MOSS Navigation Deep-Dive – Part 2

Welcome back! I'm going to continue with my overview of Navigation in MOSS 2007. If you missed part one, I'd definitely suggest reading that first. We're going to start off today by looking at the configuration options available on the Navigation Settings page which is accessible through the Site Actions menu or off of the Site Settings page.

Navigation Settings

PortalSiteMapProviders examine inheritance settings and various other navigation related properties defined on Web sites in order to provide data. Navigation is very site-centric, and each Web site in a site collection can determine the way the navigation items beneath it are displayed, all the way down to the next site(s). As such, each site has a variety of navigation options that can be manipulated at the Navigation Settings page, accessible through the Site Actions menu. Below is a screenshot of this page for Web Site - 2.

The first two options, "Show subsites" and "Show pages", control whether or not these two types of items are automatically included in navigation. Note that disabling both of these options won't result in each and every Web site and Web page disappearing from navigation. Rather, beneath the particular Web site we're dealing with (Web Site - 2), items of these types (Web Site - 2.1, Web Site - 2.2, Web Page - 2.P1) won't show up.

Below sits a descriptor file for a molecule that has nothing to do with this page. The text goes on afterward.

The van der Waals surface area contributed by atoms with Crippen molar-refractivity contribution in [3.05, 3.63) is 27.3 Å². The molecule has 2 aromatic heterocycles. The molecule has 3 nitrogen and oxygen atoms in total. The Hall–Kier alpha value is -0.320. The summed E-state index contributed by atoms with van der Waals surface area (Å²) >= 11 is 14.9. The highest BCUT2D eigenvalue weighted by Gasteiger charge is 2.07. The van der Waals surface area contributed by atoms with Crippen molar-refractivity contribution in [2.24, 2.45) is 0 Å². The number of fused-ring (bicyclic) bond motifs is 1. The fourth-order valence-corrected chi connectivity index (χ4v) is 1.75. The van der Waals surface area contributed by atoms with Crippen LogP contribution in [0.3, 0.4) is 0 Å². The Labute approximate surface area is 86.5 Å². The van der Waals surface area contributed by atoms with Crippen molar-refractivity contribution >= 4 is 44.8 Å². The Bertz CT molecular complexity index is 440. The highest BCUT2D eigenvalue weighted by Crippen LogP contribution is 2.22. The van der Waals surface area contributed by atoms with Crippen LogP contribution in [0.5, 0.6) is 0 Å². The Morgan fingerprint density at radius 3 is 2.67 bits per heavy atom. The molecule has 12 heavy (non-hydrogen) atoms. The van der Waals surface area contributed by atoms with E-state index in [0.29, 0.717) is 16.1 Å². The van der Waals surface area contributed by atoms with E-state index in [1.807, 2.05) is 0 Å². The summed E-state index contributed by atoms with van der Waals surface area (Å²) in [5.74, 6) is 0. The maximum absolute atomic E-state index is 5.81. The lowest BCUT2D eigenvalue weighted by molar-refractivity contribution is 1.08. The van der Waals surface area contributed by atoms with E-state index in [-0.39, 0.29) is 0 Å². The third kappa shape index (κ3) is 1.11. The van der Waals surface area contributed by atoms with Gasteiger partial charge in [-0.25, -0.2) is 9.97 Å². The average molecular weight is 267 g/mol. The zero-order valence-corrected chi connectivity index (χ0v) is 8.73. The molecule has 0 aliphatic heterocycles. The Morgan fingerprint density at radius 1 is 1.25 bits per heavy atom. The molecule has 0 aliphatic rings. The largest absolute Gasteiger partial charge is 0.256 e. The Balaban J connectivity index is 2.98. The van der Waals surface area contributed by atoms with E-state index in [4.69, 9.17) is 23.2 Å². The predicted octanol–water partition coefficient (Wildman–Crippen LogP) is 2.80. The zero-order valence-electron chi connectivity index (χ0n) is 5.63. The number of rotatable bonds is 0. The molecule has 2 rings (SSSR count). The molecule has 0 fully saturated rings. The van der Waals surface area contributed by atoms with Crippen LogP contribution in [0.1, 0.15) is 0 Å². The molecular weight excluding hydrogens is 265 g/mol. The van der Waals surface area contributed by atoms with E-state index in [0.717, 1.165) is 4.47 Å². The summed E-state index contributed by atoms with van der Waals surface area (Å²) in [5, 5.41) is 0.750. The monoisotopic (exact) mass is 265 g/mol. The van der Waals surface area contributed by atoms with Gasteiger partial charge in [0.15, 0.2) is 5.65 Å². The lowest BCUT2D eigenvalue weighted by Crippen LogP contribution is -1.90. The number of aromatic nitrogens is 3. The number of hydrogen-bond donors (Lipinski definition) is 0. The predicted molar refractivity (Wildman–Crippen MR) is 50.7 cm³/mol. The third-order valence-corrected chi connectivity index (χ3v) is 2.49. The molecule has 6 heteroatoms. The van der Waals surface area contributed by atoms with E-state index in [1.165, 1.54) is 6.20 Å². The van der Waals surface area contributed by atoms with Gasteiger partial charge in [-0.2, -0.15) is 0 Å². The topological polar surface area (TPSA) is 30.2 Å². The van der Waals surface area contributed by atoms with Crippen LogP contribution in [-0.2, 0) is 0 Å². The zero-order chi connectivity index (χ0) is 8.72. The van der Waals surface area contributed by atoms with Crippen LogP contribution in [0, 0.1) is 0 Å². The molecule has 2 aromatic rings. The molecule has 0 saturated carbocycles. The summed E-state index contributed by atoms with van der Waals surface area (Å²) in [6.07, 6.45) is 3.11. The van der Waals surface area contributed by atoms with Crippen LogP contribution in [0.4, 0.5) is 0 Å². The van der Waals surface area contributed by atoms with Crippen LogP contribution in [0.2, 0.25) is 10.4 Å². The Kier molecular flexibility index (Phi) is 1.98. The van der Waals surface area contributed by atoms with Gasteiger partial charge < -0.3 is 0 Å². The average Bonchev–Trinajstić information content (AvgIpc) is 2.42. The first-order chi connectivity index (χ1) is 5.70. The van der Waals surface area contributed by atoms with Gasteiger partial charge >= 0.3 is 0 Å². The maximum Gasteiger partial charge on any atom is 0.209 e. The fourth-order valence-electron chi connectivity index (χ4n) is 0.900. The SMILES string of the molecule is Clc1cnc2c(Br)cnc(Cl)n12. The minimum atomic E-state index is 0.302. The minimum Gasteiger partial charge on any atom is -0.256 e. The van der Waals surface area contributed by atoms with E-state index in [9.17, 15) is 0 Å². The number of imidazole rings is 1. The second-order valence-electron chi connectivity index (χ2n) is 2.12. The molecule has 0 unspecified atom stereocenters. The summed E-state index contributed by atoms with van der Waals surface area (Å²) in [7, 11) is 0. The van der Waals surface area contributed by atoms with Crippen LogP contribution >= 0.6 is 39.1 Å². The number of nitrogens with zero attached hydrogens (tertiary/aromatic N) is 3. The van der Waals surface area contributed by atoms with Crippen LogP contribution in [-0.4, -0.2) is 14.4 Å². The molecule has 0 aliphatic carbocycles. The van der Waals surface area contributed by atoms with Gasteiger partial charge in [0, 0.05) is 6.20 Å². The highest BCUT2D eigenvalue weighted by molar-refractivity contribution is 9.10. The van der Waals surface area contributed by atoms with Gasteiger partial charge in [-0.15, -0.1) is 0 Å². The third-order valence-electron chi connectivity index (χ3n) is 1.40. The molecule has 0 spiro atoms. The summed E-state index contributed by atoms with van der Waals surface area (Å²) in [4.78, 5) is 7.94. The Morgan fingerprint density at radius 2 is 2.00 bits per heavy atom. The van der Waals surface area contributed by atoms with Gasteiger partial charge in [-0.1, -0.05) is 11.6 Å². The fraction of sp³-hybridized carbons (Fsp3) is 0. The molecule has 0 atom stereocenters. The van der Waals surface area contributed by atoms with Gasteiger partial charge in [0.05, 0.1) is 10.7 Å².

The Sorting options are fairly self-explanatory. Selecting manual sorting allows you to rearrange the items manually using the sorting pane in a different section we'll look at shortly.  Selecting automatic sorting will result in these nodes being arranged for you using the specified sorting criteria although you can still use the sorting pane to move items from one heading to another.

The next two sections of options have more interesting consequences and will allow us to touch back to the discussion about PortalSiteMapDataSource and the StartFromCurrentNode property from earlier. Note that these sections are not shown when visiting the root Web site's Navigation Settings page so check out this page for a subsite of the root. Two options are available pertaining to global navigation. The first, "Display the same navigation items as the parent site", is the default for non-root sites and indicates that the Web site should use whichever global navigation items its parent site does. This is also referred to as "inheriting" navigation items. The second, "Display the navigation items below the current site", indicates that this site's global navigation items should be populated from the items below the site. There are similar options for current navigation although the default value is notably different. As I mentioned, these sections are not shown for the root site and this is because the root site has no parent to inherit navigation items from and therefore must display its own navigation items.

These settings affect where in the hierarchy the data source starts from when visiting the site in question. As noted before, even though the data source declaration includes StartFromCurrentNode="true", the MOSS data source walks up hierarchy from the current node until it finds a Web site that does not inherit and starts from there instead. If the data source is attached to a Global provider, it looks to the global inheritance settings whereas a Current type provider looks at the current inheritance settings.